View from The Wildlife Patch
Bio-diversity is a term which describes every living organism within a single ecosystem or habitat, including numbers and diversity of species and all environmental aspects such as temperature, oxygen and carbon dioxide levels and climate. Bio-diversity can be measured globally or in smaller settings, such as ponds. If that sounds complicated it’s because it is complicated. Symbiosis is the
working together of two organisms to the mutual benefit of both.
Bio-diversity describes all life on Earth working together in an interdependent fragile network. To unpack the term Bio-diversity further – The Sun shines on our Earth’s surface drenching it with energy in the form of heat and light. Green plants have evolved to convert this energy into sugars which are really “packaged energy” that plants use to sustain, maintain and increase their own species.
Over many millions of years life on Earth has developed into a complex web of life consisting of Animals, Plants, Bacteria, Fungi etc. All this life is interlinked on many levels to utilise the energy thus captured by plants to sustain, maintain and multiply their own species. This system is very complicated and involves the intake and release of energy whilst in the process, releasing chemicals. These are in turn taken up by plants which utilise them to maintain their own species in a never ending cycle. Each species has a place in this system that can be occupied by no other species. If any one species – however insignificant – is taken away, the whole system suffers or may even crash altogether.
Along with every other species, Mankind has a place in this complex web. We are ultimately dependent on this system to maintain our own species. Without biodiversity, the health of the planet and ultimate survival of all species including Mankind is at stake.
Right now the diversity of life on this planet is in danger as never before in many thousands of years. The greatest threat to the loss of bio-diversity is human activity. As our population grows, together with our need for food, water and home comforts, it takes over natural ecosystems and replaces them with unnatural ones. Even in these, other organisms can adapt and successfully reproduce, but the levels of biodiversity as compared to the replaced environment are significantly lower.
The two greatest threats to the bio-diversity of our planet are Climate Change driven by Global warming and Pollution.
Global Warming The burning of Fossil Fuels – Gas, petrol and diesel – releases Carbon Dioxide into our atmosphere which forms a layer around The Earth. This “layer” traps in the Sun’s rays causing the earth’s atmosphere to heat up. The effects of this Global Warming are well known and established.
Pollution Exists in many ways at many levels, Pollution from plastic is well known as is pollution from fumes released by transport and industry. We also have noise pollution which affects our own well-being as well as affecting wildlife in ways as yet poorly understood. There is also pollution from chemicals used in agriculture and other industries. In fact the list of pollutants and their effects is much too long for this short article.
The threat from invasive species: Most species have evolved to live in a very narrow ecological niche. In this niche there will be factors that limit their ability to pose a threat to other species’ existence. Some species, when moved from their native location, finding this natural limitation removed, go on to pose major threats to native species in their new environment. There are many examples of this. The introduction of the Grey Squirrel in the 19th century is one of the most well known. Since their introduction form North America, Grey Squirrels have all but wiped out our native Red Squirrels in most of the UK. There are too many other examples of this to name here.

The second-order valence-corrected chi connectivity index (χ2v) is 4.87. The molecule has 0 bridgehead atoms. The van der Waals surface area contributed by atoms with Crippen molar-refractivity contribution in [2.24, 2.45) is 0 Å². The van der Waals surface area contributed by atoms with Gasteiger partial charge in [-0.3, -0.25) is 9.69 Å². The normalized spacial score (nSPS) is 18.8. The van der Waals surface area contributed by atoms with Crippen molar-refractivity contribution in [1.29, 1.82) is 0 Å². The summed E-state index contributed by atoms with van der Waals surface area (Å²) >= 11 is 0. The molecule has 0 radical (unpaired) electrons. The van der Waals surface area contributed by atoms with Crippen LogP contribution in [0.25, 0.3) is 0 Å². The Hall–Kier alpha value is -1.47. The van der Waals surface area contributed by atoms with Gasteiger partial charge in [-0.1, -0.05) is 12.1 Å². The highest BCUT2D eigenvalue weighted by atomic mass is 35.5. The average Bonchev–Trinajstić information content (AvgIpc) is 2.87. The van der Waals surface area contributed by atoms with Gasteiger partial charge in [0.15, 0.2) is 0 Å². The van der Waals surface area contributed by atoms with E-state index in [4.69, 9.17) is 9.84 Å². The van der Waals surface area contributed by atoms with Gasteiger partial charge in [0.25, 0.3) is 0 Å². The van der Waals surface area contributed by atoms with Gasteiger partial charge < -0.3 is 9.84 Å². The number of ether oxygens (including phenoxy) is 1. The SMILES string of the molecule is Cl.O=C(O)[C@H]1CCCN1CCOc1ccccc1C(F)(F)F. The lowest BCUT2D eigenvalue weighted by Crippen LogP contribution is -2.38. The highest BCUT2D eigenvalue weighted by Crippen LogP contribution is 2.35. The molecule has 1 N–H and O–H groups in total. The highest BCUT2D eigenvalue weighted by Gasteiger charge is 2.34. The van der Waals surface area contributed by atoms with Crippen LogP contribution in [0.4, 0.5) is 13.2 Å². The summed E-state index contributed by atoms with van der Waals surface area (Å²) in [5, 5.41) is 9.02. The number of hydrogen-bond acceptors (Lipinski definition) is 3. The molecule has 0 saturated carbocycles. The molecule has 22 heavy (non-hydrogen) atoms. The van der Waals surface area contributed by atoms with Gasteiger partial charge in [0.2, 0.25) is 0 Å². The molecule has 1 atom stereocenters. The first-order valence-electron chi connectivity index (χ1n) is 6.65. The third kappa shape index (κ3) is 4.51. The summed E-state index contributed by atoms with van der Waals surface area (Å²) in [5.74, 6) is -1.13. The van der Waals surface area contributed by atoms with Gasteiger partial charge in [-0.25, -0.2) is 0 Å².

Threat from over exploitation: Over Fishing is an example often quoted. Many would class our trend to turn farmland over to intensive arable farming as over exploitation. We have got so good at growing crops that in almost any local cornfield there will be more Bio-diversity in one metre of the hedge border than in the whole of the 50 or so hectares field that the hedge surrounds.
Are we seeing a loss to the bio-diversity in our area? Globally the number of insects has declined by around 80% since the year 2020. This loss is ever present in our area, and in our Parish. When did you last hear a Cuckoo? How many Swallows did you see this year? Both are insectivores. There are very many more examples of loss of Bio-diversity in this parish that I could quote. We all have a part to play in combating the current decline in this loss. Individually or corporately we need to consider our own practises.
In all that we do, we could ask if we are doing our best to reverse the loss of biodiversity locally or on a wider scale.
In the garden: Do I need to use insecticide? Could I plant flowers that attract insects? Could I cut my lawn less or leave a patch unmown to allow wild flowers to grow there? Are those ants doing any harm? Is there an alternative to using slug pellets, weed killer etc. Are there eco friendly alternatives?
Think about lighting, heating. These are carbon dioxide polluters. Could we be more efficient in their use.
This article is designed to raise awareness of and demystify the term bio-diversity as well as outline some current threats to this bio-diversity. It does not discuss how to measure bio-diversity or provide answers to the question of how to tackle the loss habitat and bio-diversity on a local or wider level.